Nearly two years into the pandemic, theaters and performers adapting to the ‘new normal’

From the sideways glances of Dr. Frank N. Furter, right, to the show’s famous audience callbacks, “The Rocky Horror Show” still has interaction, but now it’s from a social distance, actor Kade Bailey says. (Photo courtesy of Reg Madison Photography)

PHOENIX – Nostalgia and relief overcame actor Kade Bailey the first time he returned to an auditorium stage after COVID-19 shut down most facets of American life.

Standing in the wings for Phoenix Theatre Company’s production of “The Rocky Horror Show,” Bailey was unsure about how the pandemic may have changed performances. But the moment the curtain rose and the first note struck, he was ready to get back out there.

“You miss that feeling so much when you’re out of it for as long as we were during COVID,” said Bailey, who plays Brad Majors, the protagonist and naive good guy. “You don’t really remember exactly how you feel until you’re back right in that situation.”

From local playhouses to the fabled venues of Broadway, live theater was among the industries hardest hit by the pandemic. Since 2020, many companies have had to furlough staff members, cancel performances and forgo various planned events.

But for the first time in almost two years, companies are finding ways to make sure the show goes on. The COVID-19 protocols they have come up with differ depending on the company and theater.

For the Phoenix Theatre Company, which was founded in 1920, this includes strongly recommending audience members wear masks and scheduling specific performances where masks and proof of vaccination are required. The theater also has hand sanitizer stations, temperature checks at the door, contactless program and ticket options and heightened cleaning and air filtration.

“We are trying to be as accommodating to as many people as possible with our current policies,” said Luis Terrazas, director of patron experience at Phoenix Theatre.

Bailey said the cast and crew of “The Rocky Horror Show” are fully vaccinated and get tested three times a week.

Phoenix Theatre has put safety measures in place so that everyone, onstage and off, can feel safe, Bailey said, and so the production can make it through the whole eight-week run with “as few speed bumps as possible.”

“It’s really nice knowing that we’re more than just actors to the company,” he said. “We’re all real people who have to be taken care of, and our health is important.”

Actors aren’t pulling people onstage for the Phoenix Theatre production of “The Rocky Horror Show,” but it still has an immersive aspect, says Kade Bailey, center, who plays Brad Majors. (Photo courtesy of Reg Madison Photography)

Phoenix Theatre’s 2021-22 season of indoor productions began in August, but other companies’ seasons are still up in the air.

Theater Works in Peoria is still planning for its season.

Before the pandemic, the organization produced 23 plays a year, but that won’t be the case for the upcoming season, said Cate Hinkle, managing director at Theater Works. They still don’t know what the reduced number will be.

Although the productions aren’t set in stone, certain protocols are being considered, such as mask wearing, allowing a more flexible approach but still following guidelines set by the Centers for Disease Control and Prevention, Hinkle said.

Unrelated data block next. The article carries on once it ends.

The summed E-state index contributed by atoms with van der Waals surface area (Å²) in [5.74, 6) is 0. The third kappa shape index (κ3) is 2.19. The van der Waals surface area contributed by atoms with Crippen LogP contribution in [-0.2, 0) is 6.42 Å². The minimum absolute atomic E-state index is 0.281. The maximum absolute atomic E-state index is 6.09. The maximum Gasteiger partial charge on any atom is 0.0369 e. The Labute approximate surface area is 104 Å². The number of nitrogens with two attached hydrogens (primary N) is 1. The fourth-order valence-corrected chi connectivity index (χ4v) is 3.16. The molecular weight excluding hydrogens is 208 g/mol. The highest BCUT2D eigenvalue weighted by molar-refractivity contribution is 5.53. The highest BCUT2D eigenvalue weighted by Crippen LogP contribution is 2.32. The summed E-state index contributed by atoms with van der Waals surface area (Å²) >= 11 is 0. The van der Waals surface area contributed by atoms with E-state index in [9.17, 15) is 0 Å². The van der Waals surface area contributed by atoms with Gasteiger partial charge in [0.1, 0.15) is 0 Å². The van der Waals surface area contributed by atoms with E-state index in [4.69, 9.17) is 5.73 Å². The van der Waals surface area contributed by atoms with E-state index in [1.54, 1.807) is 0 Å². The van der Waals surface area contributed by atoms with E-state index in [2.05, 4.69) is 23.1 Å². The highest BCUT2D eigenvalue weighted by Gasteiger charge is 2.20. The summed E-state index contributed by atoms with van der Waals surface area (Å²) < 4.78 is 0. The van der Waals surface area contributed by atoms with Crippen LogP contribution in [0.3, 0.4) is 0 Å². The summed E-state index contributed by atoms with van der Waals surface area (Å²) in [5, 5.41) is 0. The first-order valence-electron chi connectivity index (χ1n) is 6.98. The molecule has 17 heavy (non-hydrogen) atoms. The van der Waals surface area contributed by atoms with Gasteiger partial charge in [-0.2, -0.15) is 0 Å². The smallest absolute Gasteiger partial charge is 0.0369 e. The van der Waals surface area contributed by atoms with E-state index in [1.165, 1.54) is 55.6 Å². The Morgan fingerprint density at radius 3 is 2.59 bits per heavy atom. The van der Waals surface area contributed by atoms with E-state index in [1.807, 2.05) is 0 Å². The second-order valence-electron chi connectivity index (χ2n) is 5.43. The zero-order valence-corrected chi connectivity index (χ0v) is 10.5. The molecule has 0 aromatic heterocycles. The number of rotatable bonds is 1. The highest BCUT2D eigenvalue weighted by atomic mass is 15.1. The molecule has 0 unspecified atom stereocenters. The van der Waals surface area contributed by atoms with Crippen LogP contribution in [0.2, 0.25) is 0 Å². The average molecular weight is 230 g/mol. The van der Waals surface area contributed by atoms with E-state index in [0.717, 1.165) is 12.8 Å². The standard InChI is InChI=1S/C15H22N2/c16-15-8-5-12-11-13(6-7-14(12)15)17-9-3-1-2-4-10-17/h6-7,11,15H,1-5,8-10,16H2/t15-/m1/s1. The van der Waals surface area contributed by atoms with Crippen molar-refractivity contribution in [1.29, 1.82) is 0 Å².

“Theater Works is all about creating a space for access and that means as an audience member, onstage,” she said. “However you want to engage with us, we’re here for the community.”

The coronavirus that causes COVID-19 is not going away any time soon, Hinkle said, and this is making theaters adapt to the “new normal.”

“I think it’s an exciting time; it’s a time of rediscovery, it’s a time of thoughtfulness and intention,” she said. “There is a lot of excitement for the future.”

The changes especially affect such productions as “The Rocky Horror Show,” a campy, cult classic whose appeal is based on extensive audience participation. Audience members shout out calls and responses to iconic lines, sing along to the musical numbers and dance the “Time Warp.” Some productions even bring attendees onstage for certain songs and scenes.

Phoenix Theatre had to figure out how to keep that immersive magic while social distancing at the same time.

Whether the mad scientist Dr. Frank N. Furter shoots a sideways glance at a loud patron or the audience takes part in the show’s famous callbacks, Bailey said, the troupe has been able to maintain a strong level of interaction.

“It doesn’t really feel like anything is missing because of the fact that we can’t bring anyone onstage,” he said. “It still allows for the audience to have that ‘Rocky Horror’ experience they’re looking for while also keeping all of us safe.”

Like other theaters in Arizona, Phoenix Theatre created an outdoor experience in response to the pandemic. But Terrazas said there’s no better feeling than coming back into the theater, metaphorically and physically.

“Coming back indoors it was like finding our feet again and basically starting anew,” he said.

Olivia Munson(she/her)
News Reporter, Phoenix

Olivia Munson expects to graduate in spring 2022 with a bachelor’s degree in journalism and a minor in women and gender studies. Munson, who has reported for the D.C. Bureau, Times Media Group, The State Press and The Arizona Republic, is working in the Phoenix News Bureau.